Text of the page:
Since my conversion, I’ve longed to translate the gospel for liberal, progressive people. By saying this, I don’t mean to imply that the gospel is necessarily absent from “liberal” thought, or present in “conservative” though. In fact, progressive Christianity, as I’ve observed, actually practices Jesus’ social ethics of loving the poor, caring for the widow, and fighting injustice better than anyone. Yet, conservative Christianity, for all its problems, still actually talks about the atoning work of the cross for a sinful world. Painting with broad strokes, one movement emphasizes orthopraxy and the other orthodoxy. Both, of course, are essential for Christianity. But in our current context, many Christians with strong orthodoxy need to learn how to speak to liberals.
How does the church speak to the liberal?
In Acts 2 we find a model that a church in a diverse, liberal metropolis can emulate. All tribes, nations, and tongues were present in Jerusalem for Pentecost. The church gathered in a house in the center of bustling Jerusalem. Perched from the upper room above, the disciples utter the unlearned tongues of those below—Medes, Parthians, Cretans, and Arabs. Broadly, Scripture describes two varieties of tongue-speech: xenolalia (speaking in foreign tongues for missional purposes) and glossolalia (speaking in spiritual languages for edification)—the latter of which is widely practiced among Pentecostals and charismatics to this day. The former, however, is what Acts 2 portrays—tongue-speech for the express purpose of evangelizing the world. The event undoubtedly represents a mesmerizing, and critical, detail of a Pentecost church. Imbued with the Spirit, the church now emerges as a community of polyglots. Now, in view of the brute force of the Spirit’s power, Jesus’ church is provided the fresh capability to boldly, intelligibly, and faithfully proclaim the good news in any and all languages to the global, diverse, city below.
I’m sure the onlookers were caught off guard hearing the story of a dead carpenter in their own tongues while in foreign city. What stands out is this: the Pentecost event takes place in the context of great diversity. Furthermore, this newly born polyglot church is empowered to speak every tongue for the spread of the gospel.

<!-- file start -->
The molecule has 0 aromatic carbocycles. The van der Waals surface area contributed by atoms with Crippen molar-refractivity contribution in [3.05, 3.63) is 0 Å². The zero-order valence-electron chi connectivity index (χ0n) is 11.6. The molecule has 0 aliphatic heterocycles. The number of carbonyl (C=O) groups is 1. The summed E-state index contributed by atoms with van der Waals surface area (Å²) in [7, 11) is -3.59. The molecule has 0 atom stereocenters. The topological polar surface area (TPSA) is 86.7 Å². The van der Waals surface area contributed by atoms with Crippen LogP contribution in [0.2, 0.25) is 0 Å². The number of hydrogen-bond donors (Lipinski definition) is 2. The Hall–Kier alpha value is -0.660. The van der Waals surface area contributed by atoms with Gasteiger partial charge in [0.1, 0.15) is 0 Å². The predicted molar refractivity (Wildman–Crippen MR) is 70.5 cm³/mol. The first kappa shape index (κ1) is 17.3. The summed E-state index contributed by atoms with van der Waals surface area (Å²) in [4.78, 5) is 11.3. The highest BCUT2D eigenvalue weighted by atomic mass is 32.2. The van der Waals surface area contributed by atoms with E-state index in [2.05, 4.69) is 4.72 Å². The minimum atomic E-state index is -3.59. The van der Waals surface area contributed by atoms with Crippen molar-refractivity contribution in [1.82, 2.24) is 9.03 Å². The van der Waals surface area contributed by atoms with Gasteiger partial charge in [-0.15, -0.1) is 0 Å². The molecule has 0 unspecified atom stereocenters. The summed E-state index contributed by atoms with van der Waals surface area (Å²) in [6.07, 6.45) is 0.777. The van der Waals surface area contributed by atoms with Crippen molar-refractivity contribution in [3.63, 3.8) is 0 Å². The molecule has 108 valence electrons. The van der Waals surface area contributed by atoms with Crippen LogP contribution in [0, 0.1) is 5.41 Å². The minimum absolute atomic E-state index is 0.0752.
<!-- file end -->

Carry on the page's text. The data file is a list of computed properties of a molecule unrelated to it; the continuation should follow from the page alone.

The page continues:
Portland, where I pastor, is one of the most progressive cities in America. I’ve learned some good, hard lessons about being a Spirit-filled polyglot church that not only welcomes but also shares the gospel to liberal neighbors. Here are some thoughts about what the church of the 21st century must learn about learning the liberal tongues of the diverse city:
1. Care for things liberals care about—listen, listen, and then listen some more. Keep your ear to NPR, have a never-ending stream of Ted Talks at your fingertips, and read the newspaper. On one hand, the Spirit of God has, does, and will speak through many progressives in our world and in the church. But more importantly, if we’re unwilling to lend some compassion toward the issues important to the progressive personality (the environment, racial justice, LGBT conversation), they won’t lend their ear to hear what is important to the church. I call this mutual compassion. If we expect others to care about our issues, we must begin by caring about theirs. Does this mean we agree with the conclusions? Certainly not. In fact, I often land in very different places than my liberal friends. But I care enough to enter the conversation. It’s hard to share the gospel if you never enter a conversation about something you know little or nothing about. Risk being an amateur. This is, of course, is not to suggest that conservative Christianity doesn’t care about these issues. They certainly do. But a liberal has a certain take on them, and it is important that the church hear those issues from their angle.